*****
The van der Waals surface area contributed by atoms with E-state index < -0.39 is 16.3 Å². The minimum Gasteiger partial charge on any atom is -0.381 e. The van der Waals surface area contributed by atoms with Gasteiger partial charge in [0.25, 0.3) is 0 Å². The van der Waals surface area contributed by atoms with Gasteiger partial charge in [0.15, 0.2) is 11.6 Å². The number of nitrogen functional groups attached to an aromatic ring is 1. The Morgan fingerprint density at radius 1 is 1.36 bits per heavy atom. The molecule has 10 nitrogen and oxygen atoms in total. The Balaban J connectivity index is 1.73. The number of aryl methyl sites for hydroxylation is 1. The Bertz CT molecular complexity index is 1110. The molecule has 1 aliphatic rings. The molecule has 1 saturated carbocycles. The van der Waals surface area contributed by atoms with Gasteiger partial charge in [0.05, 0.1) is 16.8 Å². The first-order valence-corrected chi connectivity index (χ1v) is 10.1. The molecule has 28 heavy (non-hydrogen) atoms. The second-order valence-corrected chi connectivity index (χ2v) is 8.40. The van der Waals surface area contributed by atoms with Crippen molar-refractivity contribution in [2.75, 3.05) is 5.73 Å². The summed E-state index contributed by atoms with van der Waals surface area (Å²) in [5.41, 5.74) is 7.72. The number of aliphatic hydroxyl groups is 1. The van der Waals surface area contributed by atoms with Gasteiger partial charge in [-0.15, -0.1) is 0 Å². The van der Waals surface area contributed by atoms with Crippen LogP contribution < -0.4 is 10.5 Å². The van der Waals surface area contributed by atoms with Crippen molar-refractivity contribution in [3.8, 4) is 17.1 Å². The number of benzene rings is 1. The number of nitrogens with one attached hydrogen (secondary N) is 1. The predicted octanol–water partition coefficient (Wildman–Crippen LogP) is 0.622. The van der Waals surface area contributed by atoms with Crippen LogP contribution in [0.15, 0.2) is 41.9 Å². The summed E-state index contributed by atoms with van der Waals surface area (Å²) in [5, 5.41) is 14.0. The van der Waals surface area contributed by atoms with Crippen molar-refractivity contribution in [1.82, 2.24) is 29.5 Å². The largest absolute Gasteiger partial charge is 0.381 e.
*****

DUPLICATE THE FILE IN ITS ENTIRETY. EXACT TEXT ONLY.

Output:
The van der Waals surface area contributed by atoms with E-state index < -0.39 is 16.3 Å². The minimum Gasteiger partial charge on any atom is -0.381 e. The van der Waals surface area contributed by atoms with Gasteiger partial charge in [0.25, 0.3) is 0 Å². The van der Waals surface area contributed by atoms with Gasteiger partial charge in [0.15, 0.2) is 11.6 Å². The number of nitrogen functional groups attached to an aromatic ring is 1. The Morgan fingerprint density at radius 1 is 1.36 bits per heavy atom. The molecule has 10 nitrogen and oxygen atoms in total. The Balaban J connectivity index is 1.73. The number of aryl methyl sites for hydroxylation is 1. The Bertz CT molecular complexity index is 1110. The molecule has 1 aliphatic rings. The molecule has 1 saturated carbocycles. The van der Waals surface area contributed by atoms with Gasteiger partial charge in [0.05, 0.1) is 16.8 Å². The first-order valence-corrected chi connectivity index (χ1v) is 10.1. The molecule has 28 heavy (non-hydrogen) atoms. The second-order valence-corrected chi connectivity index (χ2v) is 8.40. The van der Waals surface area contributed by atoms with Crippen molar-refractivity contribution in [2.75, 3.05) is 5.73 Å². The summed E-state index contributed by atoms with van der Waals surface area (Å²) in [5.41, 5.74) is 7.72. The number of aliphatic hydroxyl groups is 1. The van der Waals surface area contributed by atoms with Gasteiger partial charge in [-0.15, -0.1) is 0 Å². The van der Waals surface area contributed by atoms with Crippen LogP contribution < -0.4 is 10.5 Å². The van der Waals surface area contributed by atoms with Crippen molar-refractivity contribution in [3.8, 4) is 17.1 Å². The number of benzene rings is 1. The number of nitrogens with one attached hydrogen (secondary N) is 1. The predicted octanol–water partition coefficient (Wildman–Crippen LogP) is 0.622. The van der Waals surface area contributed by atoms with Crippen LogP contribution in [0.15, 0.2) is 41.9 Å². The summed E-state index contributed by atoms with van der Waals surface area (Å²) in [5, 5.41) is 14.0. The van der Waals surface area contributed by atoms with Crippen molar-refractivity contribution in [1.82, 2.24) is 29.5 Å². The largest absolute Gasteiger partial charge is 0.381 e.